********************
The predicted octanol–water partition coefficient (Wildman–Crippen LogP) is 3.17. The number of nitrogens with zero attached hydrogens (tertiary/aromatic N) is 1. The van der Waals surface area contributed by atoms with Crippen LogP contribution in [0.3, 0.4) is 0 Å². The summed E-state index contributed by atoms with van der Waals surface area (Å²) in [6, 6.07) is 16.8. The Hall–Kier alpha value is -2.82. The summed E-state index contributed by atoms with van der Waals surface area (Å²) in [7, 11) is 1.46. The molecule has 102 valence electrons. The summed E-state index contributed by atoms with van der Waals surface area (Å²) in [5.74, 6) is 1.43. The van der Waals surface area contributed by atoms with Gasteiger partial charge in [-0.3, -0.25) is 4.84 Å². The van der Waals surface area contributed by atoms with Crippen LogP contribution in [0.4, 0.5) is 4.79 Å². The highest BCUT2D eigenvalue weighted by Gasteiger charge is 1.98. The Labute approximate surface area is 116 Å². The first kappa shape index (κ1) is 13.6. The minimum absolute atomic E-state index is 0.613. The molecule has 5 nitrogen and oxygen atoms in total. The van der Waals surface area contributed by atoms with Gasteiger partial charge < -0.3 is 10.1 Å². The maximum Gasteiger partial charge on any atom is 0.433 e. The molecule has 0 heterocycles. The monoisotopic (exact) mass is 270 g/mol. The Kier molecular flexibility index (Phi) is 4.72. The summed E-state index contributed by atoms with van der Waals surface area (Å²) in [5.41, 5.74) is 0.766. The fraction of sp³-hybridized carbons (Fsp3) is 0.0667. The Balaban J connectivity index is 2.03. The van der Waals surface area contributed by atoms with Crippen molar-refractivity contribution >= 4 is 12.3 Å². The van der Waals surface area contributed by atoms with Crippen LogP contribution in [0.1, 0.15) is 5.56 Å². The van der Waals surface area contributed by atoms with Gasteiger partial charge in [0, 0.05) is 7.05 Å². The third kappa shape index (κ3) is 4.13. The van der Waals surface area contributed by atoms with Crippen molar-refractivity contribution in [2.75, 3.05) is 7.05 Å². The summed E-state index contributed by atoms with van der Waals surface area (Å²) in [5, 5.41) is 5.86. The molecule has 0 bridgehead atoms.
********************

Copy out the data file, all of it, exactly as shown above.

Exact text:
The predicted octanol–water partition coefficient (Wildman–Crippen LogP) is 3.17. The number of nitrogens with zero attached hydrogens (tertiary/aromatic N) is 1. The van der Waals surface area contributed by atoms with Crippen LogP contribution in [0.3, 0.4) is 0 Å². The summed E-state index contributed by atoms with van der Waals surface area (Å²) in [6, 6.07) is 16.8. The Hall–Kier alpha value is -2.82. The summed E-state index contributed by atoms with van der Waals surface area (Å²) in [7, 11) is 1.46. The molecule has 102 valence electrons. The summed E-state index contributed by atoms with van der Waals surface area (Å²) in [5.74, 6) is 1.43. The van der Waals surface area contributed by atoms with Gasteiger partial charge in [-0.3, -0.25) is 4.84 Å². The van der Waals surface area contributed by atoms with Crippen LogP contribution in [0.4, 0.5) is 4.79 Å². The highest BCUT2D eigenvalue weighted by Gasteiger charge is 1.98. The Labute approximate surface area is 116 Å². The first kappa shape index (κ1) is 13.6. The minimum absolute atomic E-state index is 0.613. The molecule has 5 nitrogen and oxygen atoms in total. The van der Waals surface area contributed by atoms with Gasteiger partial charge < -0.3 is 10.1 Å². The maximum Gasteiger partial charge on any atom is 0.433 e. The molecule has 0 heterocycles. The monoisotopic (exact) mass is 270 g/mol. The Kier molecular flexibility index (Phi) is 4.72. The summed E-state index contributed by atoms with van der Waals surface area (Å²) in [5.41, 5.74) is 0.766. The fraction of sp³-hybridized carbons (Fsp3) is 0.0667. The Balaban J connectivity index is 2.03. The van der Waals surface area contributed by atoms with Crippen molar-refractivity contribution >= 4 is 12.3 Å². The van der Waals surface area contributed by atoms with Crippen LogP contribution in [0.1, 0.15) is 5.56 Å². The van der Waals surface area contributed by atoms with Gasteiger partial charge in [0, 0.05) is 7.05 Å². The third kappa shape index (κ3) is 4.13. The van der Waals surface area contributed by atoms with Crippen molar-refractivity contribution in [2.75, 3.05) is 7.05 Å². The summed E-state index contributed by atoms with van der Waals surface area (Å²) in [5, 5.41) is 5.86. The molecule has 0 bridgehead atoms.